When we talk about numbers, in most cases, we are referring to numbers composed of the digits 0–9. We don’t really put any thought into it, and just accept that this is how numbers are represented, because this is probably what we were taught when we were really young. However, this is just one possible numeral system that could be used to represent quantities. There are other systems that you could use, and in this post, I’m going to give brief introductions to the decimal, binary, octal, and hexadecimal number systems.

The decimal numeral system is the counting system most widely used around the world. You may also hear of it referred to as a base ten system. In fact, this is where the word “decimal” comes from; Latin “decem” means ten. When we say it is a base ten system, that means that each digit position has ten possibilities, or more specifically, can be any of the digits 0 – 9. So, if we count out 15 apples, we know that this breaks down to a 5 in the ones column and a 1 in the tens column, and so we automatically equate this as 1 times ten and 5 times one to make 15. This also shows the importance of each position in the number. In a base ten system, there is a column for ones, tens, hundreds, thousands, etc. All of this is probably very familiar already, so I’m not going to go into any further details of the decimal system.

Now, let’s look at the binary numeral system. While the decimal system is the most commonly used system, probably a very high percentage of people are at least aware of the binary system, though they probably don’t fully understand it. The binary system is a base two system, usually denoted as 0 and 1. In fact, the reason why binary is historically associated with computer programming is because this 0 and 1 can physically be represented in computer circuitry as being “open” and “closed” states – way more than I’m going to explain here, but interesting nonetheless. If we consider a base two system, we quickly see that counting is an entirely different experience. Unlike the base ten system with ones, tens, hundreds, since the base two system only uses two digits, instead it has digit positions for ones, twos, fours, eights, sixteens, etc. Each position is a factor of 2 greater than the position to its right, much like in base ten where each position is a factor of 10 greater than the position on its right.

Let’s count apples again to see binary counting in action:

- 0 apples = 0 in binary
- 1 apple = 1 in binary
- 2 apples = 10 in binary
- 3 apples = 11 in binary
- 4 apples = 100 in binary
- 5 apples = 101 in binary
- 6 apples = 110 in binary
- 7 apples = 111 in binary (= 1 one + 1 two + 1 four)
- 8 apples = 1000 in binary

The important thing to realize is that physically, we have the same quantity of apples, regardless of the numeral system we are using to represent them. So to speak of 8 (base ten) apples or 1000 (base two) apples, we are really talking about the same thing.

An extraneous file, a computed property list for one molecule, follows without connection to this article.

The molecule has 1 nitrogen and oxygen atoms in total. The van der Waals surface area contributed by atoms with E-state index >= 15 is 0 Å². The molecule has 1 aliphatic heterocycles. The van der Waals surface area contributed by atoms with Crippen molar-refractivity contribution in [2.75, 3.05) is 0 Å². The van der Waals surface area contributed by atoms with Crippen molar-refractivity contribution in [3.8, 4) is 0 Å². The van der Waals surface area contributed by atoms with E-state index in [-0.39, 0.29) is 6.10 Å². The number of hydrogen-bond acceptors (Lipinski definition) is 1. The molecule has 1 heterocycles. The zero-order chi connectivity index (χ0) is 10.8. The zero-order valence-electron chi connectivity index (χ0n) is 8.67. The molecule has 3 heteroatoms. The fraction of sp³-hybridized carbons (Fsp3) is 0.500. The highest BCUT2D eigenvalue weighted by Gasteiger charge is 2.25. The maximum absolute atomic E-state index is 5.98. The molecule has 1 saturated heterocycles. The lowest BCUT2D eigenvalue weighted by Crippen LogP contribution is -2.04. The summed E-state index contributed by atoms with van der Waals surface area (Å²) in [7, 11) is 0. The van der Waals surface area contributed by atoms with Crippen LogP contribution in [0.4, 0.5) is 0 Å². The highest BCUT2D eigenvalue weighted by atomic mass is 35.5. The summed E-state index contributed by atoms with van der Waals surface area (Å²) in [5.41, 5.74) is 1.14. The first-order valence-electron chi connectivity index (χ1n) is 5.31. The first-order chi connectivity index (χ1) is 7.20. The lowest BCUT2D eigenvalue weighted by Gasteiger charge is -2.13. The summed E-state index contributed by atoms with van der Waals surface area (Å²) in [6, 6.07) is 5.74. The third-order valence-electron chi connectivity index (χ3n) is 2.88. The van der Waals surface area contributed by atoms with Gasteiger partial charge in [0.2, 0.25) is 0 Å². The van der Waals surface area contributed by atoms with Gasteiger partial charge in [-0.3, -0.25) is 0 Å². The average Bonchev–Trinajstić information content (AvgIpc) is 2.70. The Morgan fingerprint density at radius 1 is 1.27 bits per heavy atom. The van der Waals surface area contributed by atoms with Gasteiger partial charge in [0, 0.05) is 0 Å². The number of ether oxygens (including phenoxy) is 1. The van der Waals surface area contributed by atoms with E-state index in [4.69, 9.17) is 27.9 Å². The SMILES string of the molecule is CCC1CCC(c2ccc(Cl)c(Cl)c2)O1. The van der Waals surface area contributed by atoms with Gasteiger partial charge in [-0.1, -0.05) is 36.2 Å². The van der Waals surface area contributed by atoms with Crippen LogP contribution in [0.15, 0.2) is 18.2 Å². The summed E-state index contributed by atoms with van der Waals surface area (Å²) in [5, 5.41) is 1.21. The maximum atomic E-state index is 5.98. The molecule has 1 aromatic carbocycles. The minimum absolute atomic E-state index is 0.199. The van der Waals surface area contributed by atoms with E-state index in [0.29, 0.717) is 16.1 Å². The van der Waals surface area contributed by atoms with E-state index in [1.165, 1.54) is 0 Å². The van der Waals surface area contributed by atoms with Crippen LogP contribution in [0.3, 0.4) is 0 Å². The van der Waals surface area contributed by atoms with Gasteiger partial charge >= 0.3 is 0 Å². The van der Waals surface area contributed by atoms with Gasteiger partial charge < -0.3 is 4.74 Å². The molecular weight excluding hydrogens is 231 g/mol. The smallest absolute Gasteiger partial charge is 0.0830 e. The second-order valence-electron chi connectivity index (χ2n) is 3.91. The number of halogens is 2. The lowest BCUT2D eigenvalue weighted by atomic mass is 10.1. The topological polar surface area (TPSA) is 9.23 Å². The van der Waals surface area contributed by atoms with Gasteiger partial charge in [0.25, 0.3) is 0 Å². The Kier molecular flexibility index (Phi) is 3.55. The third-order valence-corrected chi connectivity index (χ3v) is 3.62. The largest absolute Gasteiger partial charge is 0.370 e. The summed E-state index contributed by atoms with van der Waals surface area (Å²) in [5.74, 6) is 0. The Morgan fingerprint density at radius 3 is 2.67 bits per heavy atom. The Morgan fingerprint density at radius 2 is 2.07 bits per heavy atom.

We can apply these counting concepts to the other numeral systems as well. Let’s look at the octal numeral system first. As you can probably tell from its name, octal is a base eight system. So, each number position can have any of the digits 0–7, and the labelling of the positions goes up by a factor of 8 for each position. So, we have ones, eights, sixty-fours, five hundred twelves, etc. Let’s look at some apple quantities again, but in octal this time. You can figure out what 0–7 apples looks like in octal notation, but what about 8 or higher:

- 7 apples = 7 in octal
- 8 apples = 10 in octal
- 9 apples = 11 in octal (= 1 one + 1 eight)
- 10 apples = 12 in octal
- 11 apples = 13 in octal (= 3 ones + 1 eight)
- …
- 20 apples = 24 in octal
- 24 apples = 30 in octal
- 30 apples = 36 in octal (= 6 ones + 3 eights)
- …
- 100 apples = 144 in octal (=4 ones + 4 eights + 1 sixty-four)
- …
- 750 apples = 1356 in octal (= 1 five hundred twelve + 3 sixty-fours + 5 eights + 6 ones)

Finally, let’s look at the hexadecimal number system. This system, also used frequently in computer programming, is a base sixteen system (as can be seen by its name: hexa- mean six and deci- means ten = 6+10 = 16). This counting system may take the most work to understand, but again, it follows the same rules. In this case, however, we run into a wrinkle. So far, we have looked at decimal, binary, and octal systems. All of these utilize at least some of the familiar digits 0–9. But how do we represent a number between 10–15 by only using a single digit? We only know of these quantities as two-digit numbers! Is there anything else we might use that is only a single character, without having to make up a brand new one? This is where hexadecimal is slightly different from the others. It uses 0–9 to represent those digits, though for 10–15 it uses the letters A-F. So, to write 10 in hexadecimal, it is simply A. Similarly, 11 is B, and so on. As a result, the number positions again are larger than the previous systems, so we have ones, sixteens, two hundred fifty-sixes, four thousand ninety-sixes, etc.

So counting apples again!

- 13 apples = D apples in hex
- 15 apples = F apples in hex
- 16 apples = 10 apples in hex
- 26 apples = 1A apples in hex
- 100 apples = 64 apples in hex
- 124 apples = 7C apples in hex
- …
- 50000 apples = C350 apples in hex

By including letter characters as digits, hexadecimal may be the most challenging of these number systems to wrap your head around. The bigger the numbers get, the more complicated they may seem. However, they all follow the same concepts and aren’t too difficult to figure out, once you get used to thinking in a number system other than base ten!